Tenements as Housing Safety Valve: Immigrants in New York City around 1900

Rowena Gray, University of California Merced

The paper combines all available data sources on the rents and locations of tenement buildings in New York City during the age of mass migration. Data has been geocoded wherever possible. We look at various aspects of the economics of tenements and the welfare of tenement dwellers. This includes analysis of tenement construction and the payoff to owning such buildings, given fluctuations in rents and regulations. We incorporate Census data to explore who lived in tenements and the extent to which they provided high elasticity of housing supply during a time when population was expanding at one of the most rapid rates in the world, fueled by immigration of various groups of Europeans. We can also observe groups moving out beyond tenements in lower Manhattan, to be replaced by other groups who made those neighborhoods their own. The focus of the paper is quantitative, serving to complement the existing analysis of Census data and anecdotal evidence on tenement life with more hard data on rents and density of occupation of tenements.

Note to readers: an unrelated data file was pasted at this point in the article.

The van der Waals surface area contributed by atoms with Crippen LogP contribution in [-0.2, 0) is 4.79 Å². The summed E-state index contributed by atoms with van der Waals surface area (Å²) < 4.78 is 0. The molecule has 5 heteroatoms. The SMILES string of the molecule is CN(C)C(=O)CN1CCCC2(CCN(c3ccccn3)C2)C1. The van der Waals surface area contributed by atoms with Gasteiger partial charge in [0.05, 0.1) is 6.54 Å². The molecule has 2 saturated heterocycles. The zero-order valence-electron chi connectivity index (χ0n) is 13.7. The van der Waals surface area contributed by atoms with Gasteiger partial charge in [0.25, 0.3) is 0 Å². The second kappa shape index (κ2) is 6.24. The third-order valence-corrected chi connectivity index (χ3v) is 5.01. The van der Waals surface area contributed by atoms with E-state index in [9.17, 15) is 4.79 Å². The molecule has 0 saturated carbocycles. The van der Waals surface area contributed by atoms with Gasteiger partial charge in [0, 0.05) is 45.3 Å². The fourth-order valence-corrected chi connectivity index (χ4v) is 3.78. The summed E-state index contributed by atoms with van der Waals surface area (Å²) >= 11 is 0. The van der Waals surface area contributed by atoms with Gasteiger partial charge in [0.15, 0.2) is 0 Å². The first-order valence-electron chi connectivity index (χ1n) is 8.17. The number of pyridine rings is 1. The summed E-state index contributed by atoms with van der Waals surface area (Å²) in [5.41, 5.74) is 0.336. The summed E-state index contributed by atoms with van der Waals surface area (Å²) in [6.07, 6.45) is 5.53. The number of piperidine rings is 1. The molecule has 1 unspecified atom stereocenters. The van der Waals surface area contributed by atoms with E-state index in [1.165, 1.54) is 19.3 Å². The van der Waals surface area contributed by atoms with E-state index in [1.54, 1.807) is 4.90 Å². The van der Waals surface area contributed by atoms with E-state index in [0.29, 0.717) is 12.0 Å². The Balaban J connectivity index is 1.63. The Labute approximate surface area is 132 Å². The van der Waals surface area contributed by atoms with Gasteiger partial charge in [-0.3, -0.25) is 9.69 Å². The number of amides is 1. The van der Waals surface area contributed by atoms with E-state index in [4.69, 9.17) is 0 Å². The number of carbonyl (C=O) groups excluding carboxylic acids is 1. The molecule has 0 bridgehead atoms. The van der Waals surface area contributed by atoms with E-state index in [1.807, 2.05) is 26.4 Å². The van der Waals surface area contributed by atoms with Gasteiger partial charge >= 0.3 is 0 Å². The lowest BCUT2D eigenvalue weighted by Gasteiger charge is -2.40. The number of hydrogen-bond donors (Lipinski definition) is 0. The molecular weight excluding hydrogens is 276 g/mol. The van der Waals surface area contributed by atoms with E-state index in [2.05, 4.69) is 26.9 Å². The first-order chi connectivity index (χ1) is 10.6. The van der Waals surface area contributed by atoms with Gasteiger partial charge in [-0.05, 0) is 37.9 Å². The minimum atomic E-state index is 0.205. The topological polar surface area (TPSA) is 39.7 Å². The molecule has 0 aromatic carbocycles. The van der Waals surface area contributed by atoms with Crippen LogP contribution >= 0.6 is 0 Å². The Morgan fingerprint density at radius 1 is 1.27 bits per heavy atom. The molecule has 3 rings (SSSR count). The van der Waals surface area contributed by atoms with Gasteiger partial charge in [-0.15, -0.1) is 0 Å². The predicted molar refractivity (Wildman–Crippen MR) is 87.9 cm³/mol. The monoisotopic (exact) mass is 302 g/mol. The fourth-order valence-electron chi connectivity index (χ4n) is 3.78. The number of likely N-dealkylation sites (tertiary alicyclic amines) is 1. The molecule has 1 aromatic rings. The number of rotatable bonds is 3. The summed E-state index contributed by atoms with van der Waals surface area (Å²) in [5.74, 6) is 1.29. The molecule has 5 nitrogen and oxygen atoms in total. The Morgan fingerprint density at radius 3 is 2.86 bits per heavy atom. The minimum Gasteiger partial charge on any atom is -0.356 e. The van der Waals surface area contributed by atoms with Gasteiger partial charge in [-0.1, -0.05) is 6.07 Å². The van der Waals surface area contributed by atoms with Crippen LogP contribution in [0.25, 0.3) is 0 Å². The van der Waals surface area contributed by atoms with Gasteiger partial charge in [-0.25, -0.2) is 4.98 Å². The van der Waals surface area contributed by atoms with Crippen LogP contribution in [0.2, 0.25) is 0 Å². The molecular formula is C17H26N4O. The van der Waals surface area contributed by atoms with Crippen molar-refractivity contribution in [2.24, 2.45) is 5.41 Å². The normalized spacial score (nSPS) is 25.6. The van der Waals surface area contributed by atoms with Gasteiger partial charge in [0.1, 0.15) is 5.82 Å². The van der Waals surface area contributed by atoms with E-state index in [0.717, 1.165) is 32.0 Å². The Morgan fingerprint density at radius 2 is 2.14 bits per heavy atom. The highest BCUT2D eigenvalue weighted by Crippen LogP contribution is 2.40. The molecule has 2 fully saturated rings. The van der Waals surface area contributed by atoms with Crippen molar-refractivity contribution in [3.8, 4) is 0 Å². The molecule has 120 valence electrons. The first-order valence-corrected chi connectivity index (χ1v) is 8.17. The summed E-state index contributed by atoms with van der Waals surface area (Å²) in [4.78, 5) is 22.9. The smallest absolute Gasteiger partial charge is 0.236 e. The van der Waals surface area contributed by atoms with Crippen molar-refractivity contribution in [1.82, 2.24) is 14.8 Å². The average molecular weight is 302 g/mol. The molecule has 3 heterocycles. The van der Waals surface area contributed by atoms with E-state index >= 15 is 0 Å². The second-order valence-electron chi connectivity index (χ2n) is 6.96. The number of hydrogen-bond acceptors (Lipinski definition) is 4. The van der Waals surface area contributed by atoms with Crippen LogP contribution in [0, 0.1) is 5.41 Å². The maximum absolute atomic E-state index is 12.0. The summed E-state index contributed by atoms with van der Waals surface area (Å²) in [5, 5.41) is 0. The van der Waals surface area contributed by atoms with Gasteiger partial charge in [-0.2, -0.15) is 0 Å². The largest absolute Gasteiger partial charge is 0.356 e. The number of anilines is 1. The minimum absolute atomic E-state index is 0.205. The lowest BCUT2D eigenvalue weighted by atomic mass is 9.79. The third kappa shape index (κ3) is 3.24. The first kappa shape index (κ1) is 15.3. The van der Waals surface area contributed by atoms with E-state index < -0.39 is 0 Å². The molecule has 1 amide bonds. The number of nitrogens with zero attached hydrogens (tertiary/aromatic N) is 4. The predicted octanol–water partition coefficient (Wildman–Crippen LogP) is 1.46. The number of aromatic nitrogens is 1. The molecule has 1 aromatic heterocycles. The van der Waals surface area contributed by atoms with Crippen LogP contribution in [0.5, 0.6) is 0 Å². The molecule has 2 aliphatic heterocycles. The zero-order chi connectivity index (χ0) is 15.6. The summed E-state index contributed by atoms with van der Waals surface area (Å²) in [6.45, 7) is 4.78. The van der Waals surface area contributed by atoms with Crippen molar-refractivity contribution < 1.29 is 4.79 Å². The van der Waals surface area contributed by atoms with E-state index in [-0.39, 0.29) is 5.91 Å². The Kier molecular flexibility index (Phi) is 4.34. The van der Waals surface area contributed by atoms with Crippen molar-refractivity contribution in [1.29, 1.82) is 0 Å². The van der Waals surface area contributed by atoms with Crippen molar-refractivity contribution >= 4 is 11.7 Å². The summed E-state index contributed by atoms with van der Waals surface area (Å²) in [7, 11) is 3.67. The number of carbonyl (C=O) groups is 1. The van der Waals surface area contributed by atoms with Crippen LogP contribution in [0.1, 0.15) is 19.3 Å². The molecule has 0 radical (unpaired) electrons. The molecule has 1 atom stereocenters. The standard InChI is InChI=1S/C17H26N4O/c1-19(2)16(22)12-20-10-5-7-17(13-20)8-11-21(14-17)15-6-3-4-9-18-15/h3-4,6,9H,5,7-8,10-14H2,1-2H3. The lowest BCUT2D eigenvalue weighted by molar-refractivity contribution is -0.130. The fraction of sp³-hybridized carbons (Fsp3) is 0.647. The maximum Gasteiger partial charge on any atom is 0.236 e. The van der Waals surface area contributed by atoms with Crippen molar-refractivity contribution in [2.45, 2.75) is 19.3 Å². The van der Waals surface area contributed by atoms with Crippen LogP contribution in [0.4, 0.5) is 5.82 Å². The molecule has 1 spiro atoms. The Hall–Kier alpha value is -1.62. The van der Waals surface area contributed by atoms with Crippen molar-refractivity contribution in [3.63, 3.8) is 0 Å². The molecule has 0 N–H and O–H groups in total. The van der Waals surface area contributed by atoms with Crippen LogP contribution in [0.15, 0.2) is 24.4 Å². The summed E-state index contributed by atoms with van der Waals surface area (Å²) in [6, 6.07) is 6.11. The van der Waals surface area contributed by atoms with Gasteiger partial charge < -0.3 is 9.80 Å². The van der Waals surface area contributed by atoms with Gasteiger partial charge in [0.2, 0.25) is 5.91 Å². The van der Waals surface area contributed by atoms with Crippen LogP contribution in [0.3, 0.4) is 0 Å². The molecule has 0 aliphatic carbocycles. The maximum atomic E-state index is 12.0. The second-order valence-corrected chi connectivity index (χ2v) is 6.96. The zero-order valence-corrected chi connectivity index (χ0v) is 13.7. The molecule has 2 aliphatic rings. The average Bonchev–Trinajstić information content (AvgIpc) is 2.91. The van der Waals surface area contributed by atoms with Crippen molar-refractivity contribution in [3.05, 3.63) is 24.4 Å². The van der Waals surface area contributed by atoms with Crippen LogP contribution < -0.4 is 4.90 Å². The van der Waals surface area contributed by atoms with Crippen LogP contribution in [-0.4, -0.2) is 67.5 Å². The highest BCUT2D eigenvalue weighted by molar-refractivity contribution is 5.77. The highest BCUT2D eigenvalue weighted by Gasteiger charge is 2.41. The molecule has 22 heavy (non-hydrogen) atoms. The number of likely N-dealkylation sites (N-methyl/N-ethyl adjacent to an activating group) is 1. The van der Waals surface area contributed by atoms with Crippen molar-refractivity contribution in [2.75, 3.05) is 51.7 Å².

No extended abstract or paper available

 Presented in Session 28. From Empire to Empire State: Housing New York City over the Long Run